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You are here: Home » Resources » Articles » SBA Crash Course – Topic 7: The Phase I ESA and Beyond

October 19, 2020

SBA Crash Course – Topic 7: The Phase I ESA and Beyond

By Janet Annan

SBA Crash Course – Topic 7:

The Phase I ESA and Beyond

The U.S. Small Business Administration (SBA) environmental policy (SOP 50 10 6, effective October 1, 2020) has particular requirements regarding environmental due diligence on “high risk” properties. Any property that is determined to be anything other than “low risk” is, at a minimum, required to start at a Phase I ESA.

The scope of work for an SBA Phase I ESA is the same as the standard AAI/ASTM E1527 ESA. Although the SBA follows ASTM, they have a few added requirements. The main components of the Phase I ESA are a site and area reconnaissance, a review of regulatory and historical records, and interviews with key site personnel and local and state agencies.

A typical Phase I ESA can be done in a 15-business day turn, but reports rushed more than 10 business days can result in data gaps that could delay the report further. For example, most city and state agencies need at least two weeks to process Freedom of Information Act (FIOA) requests and sometimes can take up to 12 weeks from the date of request, especially on archived files. In cases like these, consultants can provide bids for various dates to meet the needs of lender turn times.

The most common sites to have issues are dry cleaners and gas stations, both of which are addressed very specifically in the SBA SOP.

Dry cleaners require a Phase I ESA and a Phase II ESA if at any operations time they used hazardous substances (i.e. perchloroethylene [TCE] or petroleum-based cleaner).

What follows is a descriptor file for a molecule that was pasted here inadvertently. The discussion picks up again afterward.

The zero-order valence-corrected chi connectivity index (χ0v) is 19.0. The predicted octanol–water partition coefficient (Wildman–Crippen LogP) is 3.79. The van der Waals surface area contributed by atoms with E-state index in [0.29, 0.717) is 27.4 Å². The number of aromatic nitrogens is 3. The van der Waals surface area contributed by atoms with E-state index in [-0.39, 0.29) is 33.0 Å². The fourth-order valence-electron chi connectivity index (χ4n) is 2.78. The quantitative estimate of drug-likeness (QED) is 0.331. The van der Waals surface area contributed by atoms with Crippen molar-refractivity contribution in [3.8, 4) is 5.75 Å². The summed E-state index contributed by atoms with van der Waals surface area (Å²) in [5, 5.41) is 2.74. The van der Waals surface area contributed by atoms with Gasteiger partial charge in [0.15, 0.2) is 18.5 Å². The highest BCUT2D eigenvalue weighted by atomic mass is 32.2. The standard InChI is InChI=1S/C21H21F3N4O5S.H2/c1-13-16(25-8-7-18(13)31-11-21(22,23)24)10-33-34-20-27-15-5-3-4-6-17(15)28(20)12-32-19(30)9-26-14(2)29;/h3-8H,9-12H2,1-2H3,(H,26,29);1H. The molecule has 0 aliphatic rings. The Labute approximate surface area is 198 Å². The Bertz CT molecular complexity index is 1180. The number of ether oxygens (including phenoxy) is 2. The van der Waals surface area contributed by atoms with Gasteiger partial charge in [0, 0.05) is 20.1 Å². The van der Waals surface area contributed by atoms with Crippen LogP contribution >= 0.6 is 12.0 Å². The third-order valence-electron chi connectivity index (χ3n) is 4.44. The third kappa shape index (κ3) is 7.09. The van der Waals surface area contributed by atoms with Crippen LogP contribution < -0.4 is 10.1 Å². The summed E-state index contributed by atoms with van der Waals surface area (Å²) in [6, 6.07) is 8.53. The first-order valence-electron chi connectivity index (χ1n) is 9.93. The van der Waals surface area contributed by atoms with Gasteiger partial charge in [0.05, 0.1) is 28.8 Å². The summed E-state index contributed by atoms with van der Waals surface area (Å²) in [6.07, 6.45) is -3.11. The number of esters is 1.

Gas stations (and other commercial fueling facilities) require a Phase I ESA and a compliance review to determine that underground storage tanks (USTs) and associated equipment are in compliance with state requirements for tightness testing. It is worth noting that each state has different third-party tank and line testing requirements (ie: annually, every two years, or every five), so it is important to have a consultant familiar with these requirements, as they must be included in the appendices of the report. If the site is out of compliance, the consultant will make recommendations which will be required to be completed by the SBA. Determination for a Phase II on a gas station is up to the discretion of the Environmental Professional, so it is also a good idea to have a conversation regarding risk tolerance.

If the Phase I ESA comes back with no further investigations warranted and no recommendations, then you would submit it to the SBA. However, if the Phase I ESA does come back with any recommendations whether it is a Phase II, Operations and Maintenance Plans, non-ASTM items or even housekeeping, these will need to be completed prior to the SBA lending on the property.

The SBA Crash Course Series:

Topic 1: The SBA SOP and Why You Should Care
Topic 2: The Environmental Questionnaire
Topic 3: The Records Search with Risk Assessment
Topic 4: The Transaction Screen Assessment
Topic 5: SBA Screen Outs and Appeals
Topic 6: Reliance Letters
Topic 7: The Phase I ESA and Beyond

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